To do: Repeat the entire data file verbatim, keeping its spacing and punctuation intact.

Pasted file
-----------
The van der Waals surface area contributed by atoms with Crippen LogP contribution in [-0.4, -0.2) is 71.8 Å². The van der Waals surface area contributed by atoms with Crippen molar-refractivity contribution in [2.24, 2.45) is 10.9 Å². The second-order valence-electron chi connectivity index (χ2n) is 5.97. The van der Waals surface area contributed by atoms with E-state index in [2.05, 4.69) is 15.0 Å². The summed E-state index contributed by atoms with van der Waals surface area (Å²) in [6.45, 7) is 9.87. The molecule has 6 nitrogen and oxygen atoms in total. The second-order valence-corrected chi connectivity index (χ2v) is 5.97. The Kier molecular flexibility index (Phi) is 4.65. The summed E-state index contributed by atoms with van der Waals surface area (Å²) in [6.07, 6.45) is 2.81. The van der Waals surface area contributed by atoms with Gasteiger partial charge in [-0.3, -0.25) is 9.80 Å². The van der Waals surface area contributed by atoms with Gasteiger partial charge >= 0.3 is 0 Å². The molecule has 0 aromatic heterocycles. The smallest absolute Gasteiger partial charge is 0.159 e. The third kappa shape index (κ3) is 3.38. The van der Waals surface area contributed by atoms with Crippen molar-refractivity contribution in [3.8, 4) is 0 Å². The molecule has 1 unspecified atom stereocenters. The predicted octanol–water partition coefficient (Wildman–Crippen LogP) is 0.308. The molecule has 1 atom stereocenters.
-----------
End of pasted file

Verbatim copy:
The van der Waals surface area contributed by atoms with Crippen LogP contribution in [-0.4, -0.2) is 71.8 Å². The van der Waals surface area contributed by atoms with Crippen molar-refractivity contribution in [2.24, 2.45) is 10.9 Å². The second-order valence-electron chi connectivity index (χ2n) is 5.97. The van der Waals surface area contributed by atoms with E-state index in [2.05, 4.69) is 15.0 Å². The summed E-state index contributed by atoms with van der Waals surface area (Å²) in [6.45, 7) is 9.87. The molecule has 6 nitrogen and oxygen atoms in total. The second-order valence-corrected chi connectivity index (χ2v) is 5.97. The Kier molecular flexibility index (Phi) is 4.65. The summed E-state index contributed by atoms with van der Waals surface area (Å²) in [6.07, 6.45) is 2.81. The van der Waals surface area contributed by atoms with Gasteiger partial charge in [-0.3, -0.25) is 9.80 Å². The van der Waals surface area contributed by atoms with Gasteiger partial charge >= 0.3 is 0 Å². The molecule has 0 aromatic heterocycles. The smallest absolute Gasteiger partial charge is 0.159 e. The third kappa shape index (κ3) is 3.38. The van der Waals surface area contributed by atoms with Crippen molar-refractivity contribution in [3.8, 4) is 0 Å². The molecule has 1 unspecified atom stereocenters. The predicted octanol–water partition coefficient (Wildman–Crippen LogP) is 0.308. The molecule has 1 atom stereocenters.